murder strikes a poseTaking Corpse Pose to the Next Level

Author: Tracy Weber

It’s difficult to have a relaxing Shavasana and a successful practice when a homeless man selling newspapers and his giant, vicious German Shepard take up residence outside your studio. Beleaguered financially, trying to make a go of her dream business, Kate can’t afford to lose customers or her trademark Zen cool. Determined to both practice and preach the essence of yoga, she seeks to help George, the homeless man, while saving her dwindling business, only to discover a strange, haunted new friend. When George is suddenly killed, Kate inherits his troubled canine companion and a mystery she cannot let go of – despite its cost to her own personal safety. Meanwhile, Bella the dog leads Kate to explore her own emotional limitations and commitment phobias as a small cast of friends and family champion Kate through the murky world of murder.

A beginner (very amateur) yogi myself and a devotee of anything with the cozy mystery label, I deliberately set out on a prowl to see if two of my favorite things could be combined. Stumbling onto this book with its kitschy drawing, smiling playful dog, and elegant downward dog posture, I knew that I had to try it. It’s a cozy mystery, with animals, with yoga, and a quaint little cover. Really, what more can you want?

Well, actually, quite a lot. As Tracy Weber’s debut novel, Murder Strikes a Pose has a certain level of humming potential, like a posture that is close to alignment. Yet the bones never set and we’re left wobbling around with all of our graceless amateur characteristics uncomfortably exposed.

Yoga itself only appears as a sideline. We spend very little time with Kate doing yoga and when she does, or leads a class, her descriptions feel added in, as though this is an expected theme that must be delivered yet doesn’t fit with the surrounding action or even mood of the piece.

For a yoga teacher, Kate is hardly what you would expect. Where’s the peaceful spirit, the aestheticism, the healthy eating, the, you know, yoga pants and all the stuff that goes along with it? Where are the moments in a dark studio resting on hardwood floors, rooting down in tree or exploding into an expressive bow pose? Can’t we get a little of the tourist stuff at least – you know, some incense and a few statues of Ganesha? Some mood lighting? Some of that healthy herbal tea they always have brewing in the background . . .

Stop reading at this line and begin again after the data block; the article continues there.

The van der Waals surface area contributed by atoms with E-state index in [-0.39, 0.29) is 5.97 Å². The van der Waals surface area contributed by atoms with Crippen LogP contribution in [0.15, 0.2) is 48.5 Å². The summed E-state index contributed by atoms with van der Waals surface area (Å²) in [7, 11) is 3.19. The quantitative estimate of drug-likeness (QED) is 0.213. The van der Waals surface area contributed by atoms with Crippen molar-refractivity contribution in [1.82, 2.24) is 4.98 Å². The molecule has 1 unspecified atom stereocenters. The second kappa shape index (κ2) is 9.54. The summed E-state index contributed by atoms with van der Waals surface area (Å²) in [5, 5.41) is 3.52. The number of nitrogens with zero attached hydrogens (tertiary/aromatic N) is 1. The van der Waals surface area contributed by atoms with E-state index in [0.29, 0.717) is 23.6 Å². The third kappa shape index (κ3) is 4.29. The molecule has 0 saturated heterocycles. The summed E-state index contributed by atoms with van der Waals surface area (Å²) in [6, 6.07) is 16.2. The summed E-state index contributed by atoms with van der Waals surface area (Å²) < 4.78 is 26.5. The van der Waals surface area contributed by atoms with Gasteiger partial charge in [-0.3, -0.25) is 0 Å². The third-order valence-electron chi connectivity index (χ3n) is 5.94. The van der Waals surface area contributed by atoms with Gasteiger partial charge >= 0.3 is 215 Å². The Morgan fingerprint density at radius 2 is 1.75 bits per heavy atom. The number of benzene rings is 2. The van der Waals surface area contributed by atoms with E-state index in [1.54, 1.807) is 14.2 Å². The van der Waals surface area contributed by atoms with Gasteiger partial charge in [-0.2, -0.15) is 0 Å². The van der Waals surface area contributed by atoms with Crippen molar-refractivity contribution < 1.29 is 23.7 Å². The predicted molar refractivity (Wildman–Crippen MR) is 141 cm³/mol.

Kate herself is stereotypical and her relationship phobias and commitment traumas including the daddy issues that keep her back from a stellar relationship with the pet store owner next door are so predictable, so trite and been-done-before. Nothing is unique about the characters, nothing stands out that makes them different, more expressive, more intriguing, or even cozier. They’re all just sort of, you know, there, flopped over in corpse pose in the back while the good stuff goes on in the next classroom – the one we’re not in.

The mystery is sluggish. Bella, the dog, is the only addictive element and perhaps that’s due more toward my insane love of fluffy animals and redemptive animals-saved-from-the-shelter stories than anything exceptional about Murder Strikes a Pose. Kate talks about investigating but there is little progress and more almost-romance and bad Bella action than clues. In the conclusion, the killer reveals him/herself (haha, I won’t give you a clue) more out of sheer exasperation and an ego-complex than as a direct result of Kate’s very limited sleuthing attempts. Let’s face it. Kate is bumbling, inept, and confused to the point that readers are simply bored. Her down-to-earth nature is nice, perhaps even more realistic, but certainly not as dynamic as it could have been with some rudimentary investigative/deductive talents thrown in for good storytelling measure.

I’ve been reading this particular cozy mystery for several months, tugging it along to read before yoga class (and ok, sometimes during cobra too because you need something to do while holding a pose.)The novel was never offensive to readers. It wasn’t the type of book that requires one star and a rant. It didn’t elicit any strong feelings and if I didn’t remind myself, I often went for days forgetting to read further. As with many “just ok” stories, reading was pleasant but the memory of the story and the characters soon diminished after closing the book. Kate may have struck a pose, but the posture was slapdash and confused, never knowing what it wanted to (or was supposed to) be, leaving readers merely ambivalent at the conclusion.

–        Frances Carden

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Frances Carden
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